Ed Sheeran plans for second album as + heads to number one

Ed Sheeran at Latitude Festival 2011, by Jen O'Neill
Image caption Ed Sheeran sold 44,000 copies of his debut album in the first three days of release

Ed Sheeran says his second album needs to be "10 times better" than his debut if he is to have a long career.

The Framlingham singer's first LP on a major label, +, was released this week and is expected to debut at number one in the UK album chart.

"Album two is possibly the most important thing in anyone's career," he said.

"I've seen it with Adele and Coldplay, their stamp on the world has been their second album.

"I want to take a full year just to put that together to get it right."

Ed signed with Asylum/Atlantic after achieving success with a series of independent releases, including January's collaborations EP which featured the likes of Wiley, Devlin and Wretch 32.

His debut single with a major label, The A Team, spent 12 weeks in the top 10 before he released follow up - You Need Me, I Don't Need You.

"You Need Me was such a thorn in my side for such a long time," he said.

"So many people turned it down, didn't want to play it and said I should stop playing it."

Image caption Hundreds of fans queued to meet Ed Sheeran in Ipswich on the day of the release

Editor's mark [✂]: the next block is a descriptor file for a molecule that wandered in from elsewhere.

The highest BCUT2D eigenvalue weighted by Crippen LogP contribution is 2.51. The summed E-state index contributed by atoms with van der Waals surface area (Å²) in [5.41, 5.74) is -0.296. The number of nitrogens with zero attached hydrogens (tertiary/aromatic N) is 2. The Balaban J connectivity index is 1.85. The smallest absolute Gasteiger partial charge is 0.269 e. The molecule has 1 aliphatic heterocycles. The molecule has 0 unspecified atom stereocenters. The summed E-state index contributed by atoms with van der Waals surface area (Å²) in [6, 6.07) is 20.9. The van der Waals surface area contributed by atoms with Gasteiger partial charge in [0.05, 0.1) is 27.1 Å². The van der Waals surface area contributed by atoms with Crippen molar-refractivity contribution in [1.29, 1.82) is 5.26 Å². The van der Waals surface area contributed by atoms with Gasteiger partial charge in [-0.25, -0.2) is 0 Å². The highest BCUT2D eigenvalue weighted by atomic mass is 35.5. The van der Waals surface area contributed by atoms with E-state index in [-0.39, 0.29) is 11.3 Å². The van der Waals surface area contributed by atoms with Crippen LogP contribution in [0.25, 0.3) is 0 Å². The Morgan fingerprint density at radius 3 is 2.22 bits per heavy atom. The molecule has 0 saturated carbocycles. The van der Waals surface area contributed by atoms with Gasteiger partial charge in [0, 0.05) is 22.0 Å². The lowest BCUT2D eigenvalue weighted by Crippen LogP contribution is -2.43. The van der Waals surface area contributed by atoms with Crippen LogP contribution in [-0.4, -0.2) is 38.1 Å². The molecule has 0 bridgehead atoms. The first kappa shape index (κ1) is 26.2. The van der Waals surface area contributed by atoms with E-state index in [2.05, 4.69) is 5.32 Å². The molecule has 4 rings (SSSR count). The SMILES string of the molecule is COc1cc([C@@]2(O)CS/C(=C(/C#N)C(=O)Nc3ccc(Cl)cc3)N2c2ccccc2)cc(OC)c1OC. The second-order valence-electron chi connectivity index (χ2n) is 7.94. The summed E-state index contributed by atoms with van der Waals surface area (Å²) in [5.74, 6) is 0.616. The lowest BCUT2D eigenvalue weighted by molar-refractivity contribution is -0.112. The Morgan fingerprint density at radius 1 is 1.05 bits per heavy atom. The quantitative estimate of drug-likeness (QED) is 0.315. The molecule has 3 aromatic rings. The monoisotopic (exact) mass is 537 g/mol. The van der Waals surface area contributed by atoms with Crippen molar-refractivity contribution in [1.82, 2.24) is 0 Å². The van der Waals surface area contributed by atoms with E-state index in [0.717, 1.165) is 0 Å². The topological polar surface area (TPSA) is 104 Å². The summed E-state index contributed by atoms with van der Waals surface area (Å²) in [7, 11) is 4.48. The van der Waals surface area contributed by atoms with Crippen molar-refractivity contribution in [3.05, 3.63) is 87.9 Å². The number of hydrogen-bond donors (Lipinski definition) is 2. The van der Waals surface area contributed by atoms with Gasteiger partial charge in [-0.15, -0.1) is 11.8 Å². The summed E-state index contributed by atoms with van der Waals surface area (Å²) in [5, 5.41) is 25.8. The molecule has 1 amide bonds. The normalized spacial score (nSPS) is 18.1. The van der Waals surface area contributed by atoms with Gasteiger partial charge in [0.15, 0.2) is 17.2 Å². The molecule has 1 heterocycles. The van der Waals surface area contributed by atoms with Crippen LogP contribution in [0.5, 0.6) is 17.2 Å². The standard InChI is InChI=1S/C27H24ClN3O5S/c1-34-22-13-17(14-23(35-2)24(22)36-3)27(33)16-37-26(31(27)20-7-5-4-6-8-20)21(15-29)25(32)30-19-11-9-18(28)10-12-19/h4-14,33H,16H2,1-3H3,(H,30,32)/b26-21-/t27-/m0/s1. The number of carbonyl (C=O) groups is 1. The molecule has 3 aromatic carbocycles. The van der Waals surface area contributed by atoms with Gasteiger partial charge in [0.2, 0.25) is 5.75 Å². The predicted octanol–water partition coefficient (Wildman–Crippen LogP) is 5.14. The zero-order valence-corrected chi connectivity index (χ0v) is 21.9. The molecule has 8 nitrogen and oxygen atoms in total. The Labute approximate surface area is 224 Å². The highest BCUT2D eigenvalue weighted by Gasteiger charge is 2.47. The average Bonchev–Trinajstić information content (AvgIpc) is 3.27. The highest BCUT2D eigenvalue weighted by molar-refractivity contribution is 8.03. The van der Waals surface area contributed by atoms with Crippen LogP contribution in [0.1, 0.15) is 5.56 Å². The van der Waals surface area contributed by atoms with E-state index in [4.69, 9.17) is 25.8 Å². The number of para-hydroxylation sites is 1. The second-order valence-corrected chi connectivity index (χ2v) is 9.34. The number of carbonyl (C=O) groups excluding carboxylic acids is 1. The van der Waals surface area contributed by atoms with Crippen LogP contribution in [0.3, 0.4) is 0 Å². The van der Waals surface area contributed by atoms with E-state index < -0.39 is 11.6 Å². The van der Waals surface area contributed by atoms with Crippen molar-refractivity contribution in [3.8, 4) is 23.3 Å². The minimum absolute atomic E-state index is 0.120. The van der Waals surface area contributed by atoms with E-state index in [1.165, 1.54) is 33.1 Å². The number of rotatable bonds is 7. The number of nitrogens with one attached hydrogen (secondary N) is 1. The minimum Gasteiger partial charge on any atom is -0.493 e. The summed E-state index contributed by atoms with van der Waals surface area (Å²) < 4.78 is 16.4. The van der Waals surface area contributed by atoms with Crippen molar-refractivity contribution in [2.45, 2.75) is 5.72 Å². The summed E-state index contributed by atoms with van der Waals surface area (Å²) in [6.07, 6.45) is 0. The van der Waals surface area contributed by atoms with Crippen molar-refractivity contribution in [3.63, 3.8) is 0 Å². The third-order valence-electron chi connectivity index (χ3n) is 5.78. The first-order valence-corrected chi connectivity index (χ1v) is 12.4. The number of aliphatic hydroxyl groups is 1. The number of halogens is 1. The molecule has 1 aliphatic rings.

Ed's live version of the song, recorded for SB.TV, has almost four million hits on YouTube and played an important part in building his reputation.

"I wasn't going to put it on the album as I couldn't capture the live set up in a recording," he said.

"But I did a live recording of it and Charlie Huggall, who did You Got the Love for Florence + the Machine, took it away, got a drummer to drum on it, then chopped up the samples and made it this really cool hip hop track."

'Suffolk suffocates me'

You Need Me, I Don't Need You features the line 'Suffolk sadly seems to sort of suffocate me'.

"I wrote that line when I was 15," said Ed, who is now 20. "I hadn't really ever been to London and I was kind of trapped - I couldn't drive or anything.

"It's got to a point where it's such a breath of fresh air to come back to Suffolk now.

"London is so condensed and you know everyone and everyone's 'on switch' is going full pelt every single day.

"When you come back to Suffolk things just slow down and you can chill out."

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